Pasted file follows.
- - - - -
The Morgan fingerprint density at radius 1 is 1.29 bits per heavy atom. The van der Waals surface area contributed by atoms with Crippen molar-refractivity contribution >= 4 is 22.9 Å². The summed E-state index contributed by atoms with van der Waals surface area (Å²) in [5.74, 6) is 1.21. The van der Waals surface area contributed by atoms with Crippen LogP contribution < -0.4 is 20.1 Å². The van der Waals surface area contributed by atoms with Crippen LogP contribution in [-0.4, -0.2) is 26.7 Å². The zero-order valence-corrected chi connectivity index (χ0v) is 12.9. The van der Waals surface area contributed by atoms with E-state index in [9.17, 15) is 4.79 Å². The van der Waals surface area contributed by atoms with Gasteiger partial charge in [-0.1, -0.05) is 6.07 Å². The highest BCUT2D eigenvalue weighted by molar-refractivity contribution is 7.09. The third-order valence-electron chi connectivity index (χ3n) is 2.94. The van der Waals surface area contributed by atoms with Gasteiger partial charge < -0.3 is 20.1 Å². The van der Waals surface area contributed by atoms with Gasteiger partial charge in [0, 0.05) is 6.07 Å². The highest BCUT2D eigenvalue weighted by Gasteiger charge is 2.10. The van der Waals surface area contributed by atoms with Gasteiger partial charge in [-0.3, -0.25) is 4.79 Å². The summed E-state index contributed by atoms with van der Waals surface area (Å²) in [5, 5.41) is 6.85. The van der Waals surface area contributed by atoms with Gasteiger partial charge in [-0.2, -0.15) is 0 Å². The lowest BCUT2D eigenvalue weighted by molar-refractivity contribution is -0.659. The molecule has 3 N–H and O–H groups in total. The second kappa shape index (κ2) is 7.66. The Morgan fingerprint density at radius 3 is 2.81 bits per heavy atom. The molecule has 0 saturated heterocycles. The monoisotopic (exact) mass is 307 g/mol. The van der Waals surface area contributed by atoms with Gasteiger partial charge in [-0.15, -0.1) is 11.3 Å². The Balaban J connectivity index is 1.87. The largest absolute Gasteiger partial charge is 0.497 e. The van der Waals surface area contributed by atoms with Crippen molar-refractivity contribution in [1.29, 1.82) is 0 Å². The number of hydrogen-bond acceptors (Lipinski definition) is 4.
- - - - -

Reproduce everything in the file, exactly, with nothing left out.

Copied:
The Morgan fingerprint density at radius 1 is 1.29 bits per heavy atom. The van der Waals surface area contributed by atoms with Crippen molar-refractivity contribution >= 4 is 22.9 Å². The summed E-state index contributed by atoms with van der Waals surface area (Å²) in [5.74, 6) is 1.21. The van der Waals surface area contributed by atoms with Crippen LogP contribution < -0.4 is 20.1 Å². The van der Waals surface area contributed by atoms with Crippen LogP contribution in [-0.4, -0.2) is 26.7 Å². The zero-order valence-corrected chi connectivity index (χ0v) is 12.9. The van der Waals surface area contributed by atoms with E-state index in [9.17, 15) is 4.79 Å². The van der Waals surface area contributed by atoms with Gasteiger partial charge in [-0.1, -0.05) is 6.07 Å². The highest BCUT2D eigenvalue weighted by molar-refractivity contribution is 7.09. The third-order valence-electron chi connectivity index (χ3n) is 2.94. The van der Waals surface area contributed by atoms with Gasteiger partial charge < -0.3 is 20.1 Å². The van der Waals surface area contributed by atoms with Gasteiger partial charge in [0, 0.05) is 6.07 Å². The highest BCUT2D eigenvalue weighted by Gasteiger charge is 2.10. The van der Waals surface area contributed by atoms with Gasteiger partial charge in [-0.3, -0.25) is 4.79 Å². The summed E-state index contributed by atoms with van der Waals surface area (Å²) in [5, 5.41) is 6.85. The van der Waals surface area contributed by atoms with Gasteiger partial charge in [-0.2, -0.15) is 0 Å². The lowest BCUT2D eigenvalue weighted by molar-refractivity contribution is -0.659. The molecule has 3 N–H and O–H groups in total. The second kappa shape index (κ2) is 7.66. The Morgan fingerprint density at radius 3 is 2.81 bits per heavy atom. The molecule has 0 saturated heterocycles. The monoisotopic (exact) mass is 307 g/mol. The van der Waals surface area contributed by atoms with Gasteiger partial charge in [-0.15, -0.1) is 11.3 Å². The Balaban J connectivity index is 1.87. The largest absolute Gasteiger partial charge is 0.497 e. The van der Waals surface area contributed by atoms with Crippen molar-refractivity contribution in [1.29, 1.82) is 0 Å². The number of hydrogen-bond acceptors (Lipinski definition) is 4.